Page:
From PathfinderWiki
A map of the River of Souls showing relationships between different planes.
A labeled map of the planes.

A plane is a vast dimension with various physical traits, such as gravity and chronology, and metaphysical traits, such as alignment and quintessential composition.1 Each plane in the Great Beyond represents a separate, concurrent, encapsulated universe that exists independently of each other, although most have connections linking them together.2


Each plane is effectively a standalone infinite universe, differentiating them from demiplanes, which are finite and measurable. Planes are also often traversable via means of planar travel, while demiplanes are sometimes subject to more restrictive access.3

Coterminous planes

Planes might intersect at specific coordinates of each plane's physical dimensions, making them coterminous with one another. Planar travel between the intersecting planes is possible at these points. One example in the Great Beyond is the intersection of the Material Plane and Plane of Air.3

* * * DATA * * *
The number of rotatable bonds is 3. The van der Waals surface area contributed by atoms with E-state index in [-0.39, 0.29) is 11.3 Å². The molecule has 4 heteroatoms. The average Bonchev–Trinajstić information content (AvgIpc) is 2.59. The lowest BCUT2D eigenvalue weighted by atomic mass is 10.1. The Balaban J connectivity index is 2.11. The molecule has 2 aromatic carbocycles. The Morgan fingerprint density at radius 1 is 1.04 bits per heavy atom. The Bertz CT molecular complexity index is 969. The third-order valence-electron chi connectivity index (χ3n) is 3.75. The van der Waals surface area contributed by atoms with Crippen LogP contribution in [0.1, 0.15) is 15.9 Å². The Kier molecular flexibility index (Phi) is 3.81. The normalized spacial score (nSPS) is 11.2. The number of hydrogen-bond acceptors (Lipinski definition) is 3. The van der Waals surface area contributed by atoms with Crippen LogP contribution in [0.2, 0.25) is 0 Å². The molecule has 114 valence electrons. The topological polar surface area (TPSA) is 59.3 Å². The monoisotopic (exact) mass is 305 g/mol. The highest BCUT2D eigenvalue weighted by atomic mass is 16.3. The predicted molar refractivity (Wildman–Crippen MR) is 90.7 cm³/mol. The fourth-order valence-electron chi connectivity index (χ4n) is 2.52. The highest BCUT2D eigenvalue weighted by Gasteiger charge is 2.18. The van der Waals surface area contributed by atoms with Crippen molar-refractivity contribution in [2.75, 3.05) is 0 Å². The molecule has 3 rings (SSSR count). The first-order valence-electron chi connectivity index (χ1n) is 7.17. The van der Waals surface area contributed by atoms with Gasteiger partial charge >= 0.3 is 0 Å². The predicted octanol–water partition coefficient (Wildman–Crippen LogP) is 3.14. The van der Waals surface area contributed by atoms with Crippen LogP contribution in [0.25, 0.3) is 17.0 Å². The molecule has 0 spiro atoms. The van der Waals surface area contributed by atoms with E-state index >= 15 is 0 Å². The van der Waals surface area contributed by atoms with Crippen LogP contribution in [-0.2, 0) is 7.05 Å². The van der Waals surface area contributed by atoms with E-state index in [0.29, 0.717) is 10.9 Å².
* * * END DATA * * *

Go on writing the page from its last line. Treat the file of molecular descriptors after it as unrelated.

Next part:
Coexistent planes

Planes that are coterminous at every point, resulting in a total overlap between one another, are considered to be coexistent planes. The Ethereal and Shadow planes, for example, are coexistent with the Material Plane.3

Layered planes

Planes might be subdivided into layers, each having their own physical properties similar to distinct planes. These layered planes are interconnected in similar ways as coterminous planes, but might also have physical connections, gates, and fluid edges. Layers are usually traversed in a specific order most often visualized as a stack, with connections to other external planes occurring on the top or bottom layers. The levels of Hell represent the most prominently known example of layered planes in the Great Beyond.3


Paizo published a Pathfinder Campaign Setting sourcebook on planes titled The Great Beyond, A Guide to the Multiverse, and a Pathfinder Roleplaying Game sourcebook titled Planar Adventures.

For additional as-yet unincorporated sources about this subject, see the Meta page.

  1. F. Wesley Schneider. “The River of Souls” in Pyramid of the Sky Pharaoh, 69. Paizo Inc., 2014
  2. Robert Brookes, et al. “Introduction” in Planar Adventures, 4. Paizo Inc., 2018
  3. 3.0 3.1 3.2 3.3 Robert Brookes, et al. “Introduction” in Planar Adventures, 5. Paizo Inc., 2018